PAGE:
Navigation Links
Gleevec Prevents Return of Intestinal Cancer, Study Confirms
Date:3/19/2009

Drug is shown to be most effective on larger tumors

THURSDAY, March 19 (HealthDay News) -- Taking Gleevec after surgery to remove a gastrointestinal stromal tumor improves tumor-free survival, a U.S. study has confirmed.

Gastrointestinal stromal tumors (GIST), the most common soft-tissue cancer of the intestinal tract, typically occur in the stomach or small intestine. About 3,000 to 4,000 cases are diagnosed in the United States each year. According to background information in the study, about 85 percent of these tumors have a protein that allows them to be inhibited by Gleevec, known as imatinib.

The finding stems from a phase 3 trial for the drug, which was approved last year by the U.S. Food and Drug Administration to treat people who've had surgery to remove a GIST. The drug already was approved for treating certain types of adult leukemia.

The trial included more than 700 people with a GIST at least 3 centimeters in size that tested positive for the protein. The participants were randomly selected to take either 400 milligrams of Gleevec or a placebo once a day for a year after surgery to remove their tumor.

After a median follow-up of almost 20 months, 8 percent of people in the Gleevec group and 20 percent of those in the placebo group had experienced tumor recurrence or had died. After a year, recurrence-free survival was 98 percent for those taking the drug and 83 percent for people taking the placebo.

Tumor size affected treatment success, the study found. Gleevec had the most effect on tumors that were 10 cm or larger, less effect on tumors between 6 and 10 cm, and the least effect on tumors between 3 and 6 cm, the study reported.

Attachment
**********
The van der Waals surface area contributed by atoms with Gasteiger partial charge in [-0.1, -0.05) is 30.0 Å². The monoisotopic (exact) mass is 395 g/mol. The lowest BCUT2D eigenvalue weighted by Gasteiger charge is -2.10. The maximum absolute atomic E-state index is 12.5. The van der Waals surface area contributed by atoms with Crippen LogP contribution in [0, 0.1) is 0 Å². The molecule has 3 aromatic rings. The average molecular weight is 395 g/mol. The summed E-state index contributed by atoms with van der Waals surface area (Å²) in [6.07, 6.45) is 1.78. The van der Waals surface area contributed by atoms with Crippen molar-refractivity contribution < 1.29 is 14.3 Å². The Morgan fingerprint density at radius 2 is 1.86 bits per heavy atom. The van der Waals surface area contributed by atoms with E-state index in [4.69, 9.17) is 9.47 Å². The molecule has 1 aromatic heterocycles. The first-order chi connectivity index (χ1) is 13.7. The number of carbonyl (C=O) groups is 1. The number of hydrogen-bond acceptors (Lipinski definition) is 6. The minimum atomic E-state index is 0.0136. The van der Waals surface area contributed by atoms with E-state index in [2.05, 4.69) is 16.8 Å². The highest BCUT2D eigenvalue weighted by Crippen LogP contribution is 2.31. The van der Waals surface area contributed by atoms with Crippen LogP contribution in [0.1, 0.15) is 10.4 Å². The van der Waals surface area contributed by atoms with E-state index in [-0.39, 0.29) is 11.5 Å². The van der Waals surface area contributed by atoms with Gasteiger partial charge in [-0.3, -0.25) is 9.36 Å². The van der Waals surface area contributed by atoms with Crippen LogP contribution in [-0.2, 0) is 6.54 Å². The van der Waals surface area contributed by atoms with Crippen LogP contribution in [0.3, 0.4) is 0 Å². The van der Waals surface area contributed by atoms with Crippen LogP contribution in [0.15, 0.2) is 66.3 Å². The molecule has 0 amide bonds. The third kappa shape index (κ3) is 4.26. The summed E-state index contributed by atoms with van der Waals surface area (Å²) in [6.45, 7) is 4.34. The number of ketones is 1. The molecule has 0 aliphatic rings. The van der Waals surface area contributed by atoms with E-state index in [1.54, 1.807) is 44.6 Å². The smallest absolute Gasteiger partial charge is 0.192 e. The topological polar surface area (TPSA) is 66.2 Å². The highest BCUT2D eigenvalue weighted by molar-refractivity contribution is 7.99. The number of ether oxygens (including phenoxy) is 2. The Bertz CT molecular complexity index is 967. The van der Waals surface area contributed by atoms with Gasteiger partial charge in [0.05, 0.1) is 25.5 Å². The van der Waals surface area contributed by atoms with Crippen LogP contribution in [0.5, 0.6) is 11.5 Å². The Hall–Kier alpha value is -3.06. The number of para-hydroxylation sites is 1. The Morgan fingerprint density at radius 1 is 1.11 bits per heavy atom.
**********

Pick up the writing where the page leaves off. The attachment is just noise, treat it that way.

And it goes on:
The most common serious side effects experienced by people taking the drug were dermatitis, abdominal pain and diarrhea.

Dr. Ronald DeMatteo, of Memorial Sloan-Kettering Cancer Center, and his fellow researchers said that their "findings will affect the management of patients with primary gastrointestinal stromal tumor and could have relevance to the adjuvant use of other molecular agents for cancer."

The study appears online and in an upcoming print issue of The Lancet.

Dr. Peter Hohenberger, of the University of Heidelberg, in Mannheim, Germany, said in an accompanying comment that more research is needed.

"There are so many unknowns that this trial might not be able to provide a definitive treatment decision," he wrote. "To refine the indication for adjuvant treatment remains the big task for future studies."

More information

The American Cancer Society has more about GIST.



-- Robert Preidt



SOURCE: The Lancet, news release, March 18, 2009


'/>"/>
Copyright©2009 ScoutNews,LLC.
All rights reserved  

Related medicine news :

1. Gleevec(R) substantially reduces risk of cancer returning in patients with life-threatening gastrointestinal stromal tumors (GIST), The Lancet reports
2. Prescription Copay Assistance for Patients taking Gleevec or Tasigna for Philadelphia chromosome-positive Chronic Myelogenous Leukemia (Ph+ CML)